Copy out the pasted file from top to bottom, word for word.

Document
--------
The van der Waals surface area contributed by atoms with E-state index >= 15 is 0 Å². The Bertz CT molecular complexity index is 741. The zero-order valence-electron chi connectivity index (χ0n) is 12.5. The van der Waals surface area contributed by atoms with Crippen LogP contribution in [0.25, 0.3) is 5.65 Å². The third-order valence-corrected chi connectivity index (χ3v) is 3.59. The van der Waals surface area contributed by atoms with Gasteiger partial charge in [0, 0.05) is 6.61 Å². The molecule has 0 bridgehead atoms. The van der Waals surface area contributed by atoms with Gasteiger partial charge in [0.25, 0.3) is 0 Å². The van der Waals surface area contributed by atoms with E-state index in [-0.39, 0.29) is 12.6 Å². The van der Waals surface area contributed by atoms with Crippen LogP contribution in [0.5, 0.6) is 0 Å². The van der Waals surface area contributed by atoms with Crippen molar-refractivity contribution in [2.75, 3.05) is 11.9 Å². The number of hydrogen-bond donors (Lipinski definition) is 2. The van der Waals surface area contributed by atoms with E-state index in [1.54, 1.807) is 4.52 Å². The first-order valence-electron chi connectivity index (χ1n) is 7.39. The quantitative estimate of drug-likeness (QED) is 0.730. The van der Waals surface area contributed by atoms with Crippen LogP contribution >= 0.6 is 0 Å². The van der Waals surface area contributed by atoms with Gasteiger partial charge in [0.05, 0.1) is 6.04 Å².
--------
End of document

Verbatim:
The van der Waals surface area contributed by atoms with E-state index >= 15 is 0 Å². The Bertz CT molecular complexity index is 741. The zero-order valence-electron chi connectivity index (χ0n) is 12.5. The van der Waals surface area contributed by atoms with Crippen LogP contribution in [0.25, 0.3) is 5.65 Å². The third-order valence-corrected chi connectivity index (χ3v) is 3.59. The van der Waals surface area contributed by atoms with Gasteiger partial charge in [0, 0.05) is 6.61 Å². The molecule has 0 bridgehead atoms. The van der Waals surface area contributed by atoms with Gasteiger partial charge in [0.25, 0.3) is 0 Å². The van der Waals surface area contributed by atoms with E-state index in [-0.39, 0.29) is 12.6 Å². The van der Waals surface area contributed by atoms with Crippen LogP contribution in [0.5, 0.6) is 0 Å². The van der Waals surface area contributed by atoms with Crippen molar-refractivity contribution in [2.75, 3.05) is 11.9 Å². The number of hydrogen-bond donors (Lipinski definition) is 2. The van der Waals surface area contributed by atoms with E-state index in [1.54, 1.807) is 4.52 Å². The first-order valence-electron chi connectivity index (χ1n) is 7.39. The quantitative estimate of drug-likeness (QED) is 0.730. The van der Waals surface area contributed by atoms with Crippen LogP contribution >= 0.6 is 0 Å². The van der Waals surface area contributed by atoms with Gasteiger partial charge in [0.05, 0.1) is 6.04 Å².